Wat Ratchanaddaram is a Buddhist temple (wat) located at the intersection between Ratchadamnoen Klang and Maha Chai Road, in Phra Nakhon district, Bangkok. Meaning “Royal Niece,” the temple was built to the order of King Nangklao (Rama III) for Mom Chao Ying Sommanus Wattanavadi in 1846. The temple is best known for the Loha Prasat, a multi-tiered structure 118 feet (36 meters) high and having 37 metal spires, signifying the 37 virtues toward enlightenment. It is the third Loha Prasada (brazen palace) in existence, modeled after earlier ones in India and Sri Lanka.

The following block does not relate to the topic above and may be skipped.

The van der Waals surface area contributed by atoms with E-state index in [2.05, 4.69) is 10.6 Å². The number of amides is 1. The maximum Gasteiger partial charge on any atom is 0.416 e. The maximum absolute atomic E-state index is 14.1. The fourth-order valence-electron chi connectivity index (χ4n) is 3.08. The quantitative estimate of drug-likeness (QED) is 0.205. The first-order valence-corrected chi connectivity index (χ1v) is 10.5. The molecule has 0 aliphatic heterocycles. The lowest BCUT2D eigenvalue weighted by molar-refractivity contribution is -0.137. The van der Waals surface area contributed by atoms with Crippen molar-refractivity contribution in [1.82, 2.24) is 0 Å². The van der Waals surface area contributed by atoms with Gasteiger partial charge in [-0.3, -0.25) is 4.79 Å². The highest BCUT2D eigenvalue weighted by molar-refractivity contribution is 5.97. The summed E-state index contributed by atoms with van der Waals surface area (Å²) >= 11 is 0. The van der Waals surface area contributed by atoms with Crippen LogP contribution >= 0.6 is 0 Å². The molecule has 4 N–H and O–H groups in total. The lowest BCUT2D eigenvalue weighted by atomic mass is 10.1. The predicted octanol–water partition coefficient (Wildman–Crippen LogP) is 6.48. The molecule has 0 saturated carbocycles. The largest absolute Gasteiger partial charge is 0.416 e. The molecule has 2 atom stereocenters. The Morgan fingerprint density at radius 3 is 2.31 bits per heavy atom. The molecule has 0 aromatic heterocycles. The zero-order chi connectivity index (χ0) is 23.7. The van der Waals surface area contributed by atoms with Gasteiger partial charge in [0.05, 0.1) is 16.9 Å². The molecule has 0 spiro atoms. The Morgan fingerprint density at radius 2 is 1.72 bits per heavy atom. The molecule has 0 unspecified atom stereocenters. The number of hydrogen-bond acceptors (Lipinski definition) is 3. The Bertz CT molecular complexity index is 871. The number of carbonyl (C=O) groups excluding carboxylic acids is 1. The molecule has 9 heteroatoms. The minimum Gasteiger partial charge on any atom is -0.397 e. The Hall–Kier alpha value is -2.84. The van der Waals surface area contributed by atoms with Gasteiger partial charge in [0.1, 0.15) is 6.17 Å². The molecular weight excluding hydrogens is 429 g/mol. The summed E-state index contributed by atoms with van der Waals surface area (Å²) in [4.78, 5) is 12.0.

In the past, Loha Prasat was hidden behind an old movie theater named Chalerm Thai. The theater were demolished in 1989 as a project to improve scenery along Ratchadamnoen Road. It can still be tricky to find, though. Our taxi driver dropped us off at the wrong temple, though we were able to make our way thanks to GPS. Of course, finding a taxi to take us back to our hotel during rush hour was a whole other story.
Photos taken July 24, 2012.